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Underwriters at Lloyd's resign

THE recession-hit Lloyd's of London insurance market is seeing a wave of resignations among professional underwriters. Agency companies, which look after the affairs of underwriting members, are being merged and insurance syndicates are closing down.

AJ Archer, a leading Lloyd's underwriting agency that has its shares quoted on the Stock Exchange, told members yesterday that losses on syndicate 697 had worsened. They could climb to more than pounds 5m for the 1990 underwriting account, the latest completed account at Lloyd's, compared with about pounds 1m in the 1989 acccount.

This would mean that individuals would pay out pounds 3,500 for each pounds 10,000 of insurance business accepted on their behalf.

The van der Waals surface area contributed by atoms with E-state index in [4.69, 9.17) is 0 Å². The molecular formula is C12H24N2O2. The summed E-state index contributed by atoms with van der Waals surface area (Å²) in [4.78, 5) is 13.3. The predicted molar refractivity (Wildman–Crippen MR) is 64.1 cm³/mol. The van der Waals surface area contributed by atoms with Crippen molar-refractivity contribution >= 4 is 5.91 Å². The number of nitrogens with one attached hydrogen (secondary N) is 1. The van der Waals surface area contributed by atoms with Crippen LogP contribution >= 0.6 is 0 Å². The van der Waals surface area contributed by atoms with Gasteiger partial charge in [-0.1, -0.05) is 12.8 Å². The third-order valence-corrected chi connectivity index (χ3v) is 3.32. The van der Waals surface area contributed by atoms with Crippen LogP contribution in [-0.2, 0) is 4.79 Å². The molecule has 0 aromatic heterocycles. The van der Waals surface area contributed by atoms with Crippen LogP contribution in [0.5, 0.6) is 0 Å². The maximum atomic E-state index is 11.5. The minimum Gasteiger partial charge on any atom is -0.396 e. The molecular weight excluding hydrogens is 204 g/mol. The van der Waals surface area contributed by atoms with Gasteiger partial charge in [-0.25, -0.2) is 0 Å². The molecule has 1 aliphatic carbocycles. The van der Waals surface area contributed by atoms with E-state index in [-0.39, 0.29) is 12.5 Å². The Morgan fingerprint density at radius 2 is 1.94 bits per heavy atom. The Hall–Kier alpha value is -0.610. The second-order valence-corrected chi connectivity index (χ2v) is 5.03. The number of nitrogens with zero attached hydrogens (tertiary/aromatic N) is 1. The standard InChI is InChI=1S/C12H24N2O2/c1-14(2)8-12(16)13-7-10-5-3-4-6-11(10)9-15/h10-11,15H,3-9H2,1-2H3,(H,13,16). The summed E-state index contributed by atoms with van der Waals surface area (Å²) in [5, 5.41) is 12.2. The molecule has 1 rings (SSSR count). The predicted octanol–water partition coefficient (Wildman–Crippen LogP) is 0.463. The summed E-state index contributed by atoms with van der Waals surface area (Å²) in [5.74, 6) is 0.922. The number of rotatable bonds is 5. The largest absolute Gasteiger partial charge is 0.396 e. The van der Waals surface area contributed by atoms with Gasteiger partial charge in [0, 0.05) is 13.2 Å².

The syndicate, one of the smaller groups at Lloyd's, had 632 members during the 1990 trading account. It has been hit by losses on errors and omissions in insurance cover protecting businesses from the cost of suits for damages.

Bryan Kellett, chairman of the Archer agency, has notified other agents who have introduced members to the syndicate that the professional underwriter for syndicate 697, Andrew Bathurst, 'accepts that it will not be possible for him to continue as the underwriter'.

Mr Bathurst's role will be taken over by Peter Wright, who will underwrite for syndicate 697 as well as 741.

The move follows the disappointing results at a key syndicate under the management of the Bankside agency and the resignation of the underwriter of syndicate 745, under the management of KPH Underwriting Agencies.

Fears are growing that losses at syndicate 475, under the management of Spratt & White, have worsened. It showed a loss of more than pounds 14m in the last account.